Can Travel Hacking Hurt Your Credit?
Travel hacking might help you save money on travel expenses. But how could it impact your FICO® Score?
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With the holidays fast approaching, you may be looking for ways to save on travel expenses. Travel hacking—using credit card rewards to get low-cost or free travel—could be an enticing option. But if you're considering this approach, it may be important to understand how applying for, opening, and using new credit cards can impact your FICO® Scores.
Applying for Credit Cards Might Hurt Your FICO® Score
Travel hacking often requires opening multiple credit cards to earn intro bonuses and get other cardholder benefits that you can use during your trips. The exact impact on your FICO® Score will depend on your overall credit profile. However, applying for multiple cards can hurt your score in several ways:
New Hard Inquiries
Each credit card application can lead to a new hard inquiry, which may decrease your FICO® Scores—even if you aren't approved for the new cards. Many of the best travel credit cards also require good to excellent credit. (You can use myFICO to check your FICO Scores and reports.)
Some credit card companies let you submit a credit card preapproval with a soft inquiry, which can help you determine which cards you can likely get without impacting your FICO® Score. However, card issuers may have additional restrictions. For example, regardless of your FICO® Score, you might not get approved for a new card if you recently got a card from the issuer.
Lowering the Age of Your Accounts
The length of your credit history is another FICO® Score factor. Opening new credit cards will decrease the average age of your credit accounts, which may lower your FICO® Score. However, the negative impact could lessen as the accounts age.
Managing Your Travel Cards
The majority of your FICO® Score depends on your payment history and how much you owe. While the hard inquiries and a lower average age of accounts may hurt your FICO Scores a bit, how you manage the cards could be more important in the long run.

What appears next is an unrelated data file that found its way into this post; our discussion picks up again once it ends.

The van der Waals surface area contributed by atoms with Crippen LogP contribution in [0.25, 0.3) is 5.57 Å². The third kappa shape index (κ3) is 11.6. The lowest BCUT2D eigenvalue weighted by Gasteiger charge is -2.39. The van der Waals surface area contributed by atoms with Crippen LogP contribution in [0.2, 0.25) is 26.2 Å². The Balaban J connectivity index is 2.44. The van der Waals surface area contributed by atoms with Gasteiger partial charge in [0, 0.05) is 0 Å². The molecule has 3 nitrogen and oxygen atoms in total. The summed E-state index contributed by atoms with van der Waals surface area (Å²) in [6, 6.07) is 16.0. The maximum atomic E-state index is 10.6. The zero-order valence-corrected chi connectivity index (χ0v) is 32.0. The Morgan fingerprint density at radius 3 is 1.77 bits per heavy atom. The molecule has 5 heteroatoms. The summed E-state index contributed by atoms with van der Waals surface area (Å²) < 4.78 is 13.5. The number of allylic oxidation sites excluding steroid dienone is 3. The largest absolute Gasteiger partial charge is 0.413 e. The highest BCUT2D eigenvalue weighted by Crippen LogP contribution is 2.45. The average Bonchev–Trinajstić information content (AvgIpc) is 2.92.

When travel hacking, it may be tempting to spend a lot of money to meet an intro bonus's minimum spending requirement and to earn more points or miles. But a high balance can increase your credit utilization percent—even if you pay off your bill in full each month—which may hurt your FICO® Score. Plus, if you wind up carrying a balance, the interest you pay could cost you more than you earn in rewards.
Also, if you're not used to juggling multiple credit cards and accidentally miss a payment, you could be charged additional late payment fees. Once your payment is 30 days past due, the late payment can also be reported to the credit bureaus and hurt your FICO® Score.
How new cards may affect your FICO® Score over time:
- Make your minimum payments by the due date. Setting up alerts or autopay on your credit cards could help. You may also be able to change your credit cards' payment dates to make it easier to remember when the bills are due.
- Pay down your balances early. Credit card issuers generally report your card's balance around the end of each statement period (often, a few weeks before a bill's due date). If you're using your credit card to earn points and miles and don't want the high balance to lead to a high utilization rate, you may want to pay down the balance early.
- Keep your other cards open. Closing credit cards can decrease your available credit, which may increase your utilization. You may want to occasionally use the cards as well, or the card issuer may close them due to inactivity.
Even if you responsibly manage the cards, opening multiple credit cards could hurt your FICO® Score at first—particularly for people who are new to credit. If you're applying for an auto loan or mortgage soon, you might want to put a pause on travel hacking until after you get the loan.
Picking Your Next Credit Cards
When you want to use travel hacking to save money, researching which travel credit cards to get can be an important first step. It may be best to only apply for credit cards that you'll likely get based on the card issuer's rules and your FICO® Score. Also, learn about the pros and cons of each rewards program to determine which card—or cards—are best for your situation.
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